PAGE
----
‘Right Here, Some Other Time’ 2008

   You walk down the long hall, past bays for the cars that face out onto the busy Finchley road. The rush of traffic from outside reverberates through the space, a disused Mercedes showroom, used as a temporary space for the second phase of the 'Climate of Change' exhibition.

  As you approach what at first appears to be a minimalist sculpture, you see headphones suspended from its side, next to which is another piece of sculpture that could be the right height for a stool. You might sit down on the stool, and pick up the headphones. Your ears covered warmly by the large ear cups immediately make you feel enclosed, separate from the outside world and slightly withdrawn from what you see around you. But the sounds you hear are the same, the drone of traffic, the echoes of the room. There is something slightly odd though, in the quality of the sound; if you move your head the sound field does not move with it, then it changes slightly, like you have moved when you haven't, then there is a person walking,,, right in front of you, but there is no one there, and the person that is talking to someone behind you, when you turn does not exist. Gradually there is a realization that the changes in traffic noise are the same but out of time with the flow of traffic, that there is a subtle but disconcerting dislocation between what you are hearing, and the visual space you inhabit.

  This 'binaural' recording from the same location, but a different time, creates an uncanny sense of presence to the recording, which accentuates the sense of disorientation between seen and heard.

  The sounds you hear were recorded in the same spot during the installation of the show, as people wandered around, put up work and chatted. They were recorded with 'in ear' binaural microphones that record the sound field around the listener exactly as the ears hear it, from inside the ear, recreating the exact sound field, including all the subtle 'bio-acoustics' that give us our detailed and expansive sense of acoustic space.

  This lost fragment of sound, recorded, has an inherent romanticism to it. But the clear geometry of linear time; future, present, past, is confused by the lingering uncertainty created by the realization that part of the viewers present experience, has been supplanted by a sound track.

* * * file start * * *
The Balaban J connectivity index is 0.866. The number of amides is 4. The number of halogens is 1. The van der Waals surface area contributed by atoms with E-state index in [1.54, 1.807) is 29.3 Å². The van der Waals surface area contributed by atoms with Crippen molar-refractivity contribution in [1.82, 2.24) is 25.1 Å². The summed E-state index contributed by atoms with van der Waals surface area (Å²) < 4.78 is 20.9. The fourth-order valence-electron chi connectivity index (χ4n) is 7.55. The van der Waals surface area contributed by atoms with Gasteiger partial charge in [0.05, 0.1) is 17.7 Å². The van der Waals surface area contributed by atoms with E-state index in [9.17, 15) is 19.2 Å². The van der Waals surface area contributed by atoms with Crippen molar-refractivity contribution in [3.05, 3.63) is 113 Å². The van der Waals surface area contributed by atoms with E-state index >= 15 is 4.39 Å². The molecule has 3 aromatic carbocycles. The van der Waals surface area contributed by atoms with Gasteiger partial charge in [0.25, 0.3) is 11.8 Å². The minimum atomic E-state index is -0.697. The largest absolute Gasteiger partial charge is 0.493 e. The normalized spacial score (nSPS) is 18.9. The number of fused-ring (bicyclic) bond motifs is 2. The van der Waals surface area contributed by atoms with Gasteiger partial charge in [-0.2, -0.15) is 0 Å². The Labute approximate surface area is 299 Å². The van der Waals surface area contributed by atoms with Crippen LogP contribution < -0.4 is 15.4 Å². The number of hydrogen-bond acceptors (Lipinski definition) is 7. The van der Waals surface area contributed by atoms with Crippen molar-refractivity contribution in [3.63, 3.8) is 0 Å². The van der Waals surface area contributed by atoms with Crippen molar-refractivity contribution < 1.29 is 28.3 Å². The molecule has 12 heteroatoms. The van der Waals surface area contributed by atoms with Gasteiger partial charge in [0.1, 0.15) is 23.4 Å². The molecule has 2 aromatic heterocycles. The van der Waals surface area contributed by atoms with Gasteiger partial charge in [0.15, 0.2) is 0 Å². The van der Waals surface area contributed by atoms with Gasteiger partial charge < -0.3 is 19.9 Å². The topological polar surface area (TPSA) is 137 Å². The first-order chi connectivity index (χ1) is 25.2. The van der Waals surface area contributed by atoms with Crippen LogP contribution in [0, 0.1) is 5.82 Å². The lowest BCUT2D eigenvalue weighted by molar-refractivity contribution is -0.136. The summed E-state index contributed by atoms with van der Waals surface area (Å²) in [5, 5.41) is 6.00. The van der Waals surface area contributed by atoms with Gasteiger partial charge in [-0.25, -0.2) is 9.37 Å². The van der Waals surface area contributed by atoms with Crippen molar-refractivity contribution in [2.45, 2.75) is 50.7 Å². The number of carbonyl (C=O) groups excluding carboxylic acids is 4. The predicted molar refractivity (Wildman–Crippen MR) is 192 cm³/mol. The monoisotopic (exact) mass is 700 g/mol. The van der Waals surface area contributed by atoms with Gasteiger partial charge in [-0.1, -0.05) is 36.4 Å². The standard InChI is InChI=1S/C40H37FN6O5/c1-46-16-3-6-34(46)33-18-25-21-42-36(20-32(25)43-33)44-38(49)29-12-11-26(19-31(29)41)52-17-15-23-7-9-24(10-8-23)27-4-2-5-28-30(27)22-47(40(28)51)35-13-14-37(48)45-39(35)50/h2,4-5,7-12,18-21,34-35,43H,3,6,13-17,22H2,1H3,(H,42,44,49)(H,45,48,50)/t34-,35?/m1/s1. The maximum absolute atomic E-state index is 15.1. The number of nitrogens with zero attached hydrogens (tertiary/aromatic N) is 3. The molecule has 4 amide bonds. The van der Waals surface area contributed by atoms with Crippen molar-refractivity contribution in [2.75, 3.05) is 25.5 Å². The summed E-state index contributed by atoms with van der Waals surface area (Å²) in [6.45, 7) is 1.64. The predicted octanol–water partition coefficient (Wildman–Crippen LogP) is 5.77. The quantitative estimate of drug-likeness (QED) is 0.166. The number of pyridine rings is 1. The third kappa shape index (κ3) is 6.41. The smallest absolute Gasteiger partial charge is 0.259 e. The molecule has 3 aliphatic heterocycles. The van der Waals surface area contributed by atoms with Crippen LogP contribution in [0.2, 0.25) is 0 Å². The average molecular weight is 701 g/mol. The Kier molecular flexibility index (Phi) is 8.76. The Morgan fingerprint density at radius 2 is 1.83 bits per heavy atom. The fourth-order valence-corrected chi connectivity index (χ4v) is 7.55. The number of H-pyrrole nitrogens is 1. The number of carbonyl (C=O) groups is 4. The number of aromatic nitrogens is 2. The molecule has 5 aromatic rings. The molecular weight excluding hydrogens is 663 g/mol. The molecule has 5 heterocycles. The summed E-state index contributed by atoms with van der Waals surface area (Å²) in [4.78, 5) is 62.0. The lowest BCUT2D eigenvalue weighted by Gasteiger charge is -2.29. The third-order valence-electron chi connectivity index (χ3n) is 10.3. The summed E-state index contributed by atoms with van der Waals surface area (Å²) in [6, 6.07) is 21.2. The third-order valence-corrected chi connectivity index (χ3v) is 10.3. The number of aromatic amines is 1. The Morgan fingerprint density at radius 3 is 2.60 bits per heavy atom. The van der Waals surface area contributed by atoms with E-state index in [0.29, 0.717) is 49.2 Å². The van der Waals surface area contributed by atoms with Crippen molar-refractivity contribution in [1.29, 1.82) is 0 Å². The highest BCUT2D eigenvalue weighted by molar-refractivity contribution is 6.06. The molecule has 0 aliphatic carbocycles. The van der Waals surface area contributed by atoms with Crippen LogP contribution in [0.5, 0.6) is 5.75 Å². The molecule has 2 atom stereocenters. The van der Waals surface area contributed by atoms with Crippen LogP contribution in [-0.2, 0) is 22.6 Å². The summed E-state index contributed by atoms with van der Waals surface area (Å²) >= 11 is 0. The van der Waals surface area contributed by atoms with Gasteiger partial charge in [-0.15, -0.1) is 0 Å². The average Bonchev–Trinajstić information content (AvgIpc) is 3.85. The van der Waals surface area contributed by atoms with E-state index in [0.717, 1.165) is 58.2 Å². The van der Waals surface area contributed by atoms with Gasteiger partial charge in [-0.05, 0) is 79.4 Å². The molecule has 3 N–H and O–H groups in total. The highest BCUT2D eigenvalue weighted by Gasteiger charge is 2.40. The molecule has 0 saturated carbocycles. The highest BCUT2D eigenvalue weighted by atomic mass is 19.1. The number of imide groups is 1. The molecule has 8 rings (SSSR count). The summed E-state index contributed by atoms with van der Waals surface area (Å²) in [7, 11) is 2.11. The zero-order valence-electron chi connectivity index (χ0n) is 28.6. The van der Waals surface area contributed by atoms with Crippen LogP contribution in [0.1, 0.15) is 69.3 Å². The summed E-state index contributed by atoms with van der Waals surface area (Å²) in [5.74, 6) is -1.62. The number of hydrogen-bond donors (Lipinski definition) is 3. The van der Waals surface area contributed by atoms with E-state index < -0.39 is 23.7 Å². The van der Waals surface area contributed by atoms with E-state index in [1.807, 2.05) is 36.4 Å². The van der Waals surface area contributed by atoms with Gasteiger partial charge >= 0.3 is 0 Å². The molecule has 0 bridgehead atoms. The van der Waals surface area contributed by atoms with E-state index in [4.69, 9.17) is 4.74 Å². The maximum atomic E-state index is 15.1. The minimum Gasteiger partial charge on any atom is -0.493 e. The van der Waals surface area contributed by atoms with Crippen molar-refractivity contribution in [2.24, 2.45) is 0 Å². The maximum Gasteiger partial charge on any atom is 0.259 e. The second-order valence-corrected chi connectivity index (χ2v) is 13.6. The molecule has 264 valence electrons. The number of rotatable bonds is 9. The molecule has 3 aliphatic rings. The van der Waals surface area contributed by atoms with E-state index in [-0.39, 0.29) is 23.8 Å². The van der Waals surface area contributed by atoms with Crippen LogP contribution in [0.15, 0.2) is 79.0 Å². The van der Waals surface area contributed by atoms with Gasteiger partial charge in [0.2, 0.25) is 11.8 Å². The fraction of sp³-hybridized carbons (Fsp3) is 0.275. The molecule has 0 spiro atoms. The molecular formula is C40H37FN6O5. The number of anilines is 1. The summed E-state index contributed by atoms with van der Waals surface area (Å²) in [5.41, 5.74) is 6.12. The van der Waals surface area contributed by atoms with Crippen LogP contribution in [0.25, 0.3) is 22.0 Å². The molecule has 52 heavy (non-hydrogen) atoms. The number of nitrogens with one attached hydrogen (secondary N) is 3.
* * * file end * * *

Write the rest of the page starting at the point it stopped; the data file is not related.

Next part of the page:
My work often includes dialogue and narration, that
meanders between truth and fiction, exploring the processes by which we imbue experience and objects with meaning. In this piece the delayed recording, by being taken from the continuity of everyday experience and normality, fixed and replayed, becomes a soundtrack, implying a potential narrative and fictionality to the banal and arbitrary moment of the viewers present and recorded past.

   The sculpture is improvised using material found on site, an old piece of shuttering ply, some strange fluorescent felt used for a Mercedes marketing day. It loosely acquires a minimalist aesthetic from the haphazard found materials. On closer inspection the construction of the objects prove to be provisional, only good enough to provide an initial impression, in the manner of a scenery prop.
  The sound track slips and shifts the perception of the viewer, appearing to be one thing before sliding into another, confusing the sense of the present with another time, in the manner of Déjà Vu. This shift of perception, of what appears to be one thing into another, of the ‘here and now’ to the ‘some other time’ of the sound track, of the ‘minimalist object’ to haphazard collection of bits, questions the formalism of our own perceptions.

  For the next project I would like to use the same technique of the binaural recording of the space, but accompany the piece not with the plywood sculptures but  a large piece of 50% mirrored glass, leaning against the wall that would allow you to see yourself, as well as through mirror to the gallery wall. It would be titled 'Double Blind'.